Davutoglu Says Turkish President's Party is Collapsing
Former Turkish Prime Minister Ahmet Davutoglu, who heads the opposition Future Party, has claimed that President Recep Tayyip Erdogan's Justice and Development, or AKP, is on the verge of collapse.
Davutoglu, who was once among Erdogan's closest allies, has criticized a new presidential system that came into effect in 2018, abolished the office of the prime minister and vastly increased Erdogan's powers. He has advocated a return to a parliamentary system and reverse Turkey's democratic backsliding.
The head of the breakaway party accused Erdogan of curbing freedom in Turkey in an interview aired on Tuesday night.
Gangs have been out of prison while journalists remain incarcerated, said Davutoglu in reference to the amnesty law approved by the parliament in April as part of measures to fight the coronavirus outbreak.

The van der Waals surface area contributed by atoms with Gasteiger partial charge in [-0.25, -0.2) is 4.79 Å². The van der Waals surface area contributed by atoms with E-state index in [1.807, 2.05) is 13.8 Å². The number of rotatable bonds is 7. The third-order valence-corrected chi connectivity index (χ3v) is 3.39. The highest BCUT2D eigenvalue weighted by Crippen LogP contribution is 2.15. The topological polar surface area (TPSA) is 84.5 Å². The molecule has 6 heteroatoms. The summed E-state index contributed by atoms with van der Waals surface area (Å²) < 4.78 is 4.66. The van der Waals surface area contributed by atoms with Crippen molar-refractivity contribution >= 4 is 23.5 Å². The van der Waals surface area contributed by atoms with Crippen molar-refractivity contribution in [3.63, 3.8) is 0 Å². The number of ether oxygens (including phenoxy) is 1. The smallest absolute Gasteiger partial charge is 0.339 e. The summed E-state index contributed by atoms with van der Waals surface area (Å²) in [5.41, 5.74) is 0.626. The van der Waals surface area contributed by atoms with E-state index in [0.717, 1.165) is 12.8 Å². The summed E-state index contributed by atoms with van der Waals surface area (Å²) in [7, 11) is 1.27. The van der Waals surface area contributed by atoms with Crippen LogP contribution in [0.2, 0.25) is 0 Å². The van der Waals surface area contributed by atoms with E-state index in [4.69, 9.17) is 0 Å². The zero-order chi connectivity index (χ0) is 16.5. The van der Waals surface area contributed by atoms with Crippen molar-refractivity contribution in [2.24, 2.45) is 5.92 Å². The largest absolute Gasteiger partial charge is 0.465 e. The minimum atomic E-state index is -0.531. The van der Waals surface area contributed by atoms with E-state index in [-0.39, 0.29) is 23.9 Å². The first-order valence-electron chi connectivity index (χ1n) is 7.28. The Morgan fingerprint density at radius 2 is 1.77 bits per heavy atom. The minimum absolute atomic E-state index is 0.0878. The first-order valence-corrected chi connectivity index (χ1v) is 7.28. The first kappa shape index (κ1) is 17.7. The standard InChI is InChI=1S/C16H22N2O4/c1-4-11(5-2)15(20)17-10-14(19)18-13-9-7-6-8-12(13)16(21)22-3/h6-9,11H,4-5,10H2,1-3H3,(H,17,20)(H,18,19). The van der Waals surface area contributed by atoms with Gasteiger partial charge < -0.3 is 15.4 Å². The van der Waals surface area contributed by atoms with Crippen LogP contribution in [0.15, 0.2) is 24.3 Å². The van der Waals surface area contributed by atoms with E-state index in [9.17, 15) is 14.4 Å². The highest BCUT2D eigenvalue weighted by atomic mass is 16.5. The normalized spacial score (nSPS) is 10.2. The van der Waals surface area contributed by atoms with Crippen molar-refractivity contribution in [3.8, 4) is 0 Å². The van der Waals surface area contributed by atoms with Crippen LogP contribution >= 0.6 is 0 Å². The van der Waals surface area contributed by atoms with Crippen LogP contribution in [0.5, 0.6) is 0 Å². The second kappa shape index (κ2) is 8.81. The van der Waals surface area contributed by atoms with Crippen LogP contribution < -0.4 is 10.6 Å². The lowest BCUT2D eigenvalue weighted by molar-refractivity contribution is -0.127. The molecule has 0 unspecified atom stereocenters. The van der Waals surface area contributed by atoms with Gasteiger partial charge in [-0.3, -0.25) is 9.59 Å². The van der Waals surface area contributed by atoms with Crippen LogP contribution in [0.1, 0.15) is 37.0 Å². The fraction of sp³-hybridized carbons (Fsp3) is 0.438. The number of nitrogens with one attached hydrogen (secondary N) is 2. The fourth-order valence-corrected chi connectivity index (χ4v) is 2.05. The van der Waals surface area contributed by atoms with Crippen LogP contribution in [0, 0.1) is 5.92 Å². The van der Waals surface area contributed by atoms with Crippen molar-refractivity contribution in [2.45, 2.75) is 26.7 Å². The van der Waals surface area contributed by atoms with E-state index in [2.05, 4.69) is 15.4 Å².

“The poverty rate has also increased,” he said.
“I don’t think that the entity of hegemony (AKP) will remain," he told a Turkish television station.
He revealed that he formed his Future Party in December because he believed that he couldn’t establish a state along with the AKP and the presidential system, which “leads to a dictatorship.”
He also said that AKP members don’t trust each other.
Davutoglu told his interviewer that he regretted not adopting the political transparency law during his term as prime minister. “Corruption is taking place behind closed doors,” he said.
Davutoglu announced his resignation from the AKP in September, saying the party which has dominated Turkish politics for 17 years was no longer able to solve the country’s problems and was stifling internal debate.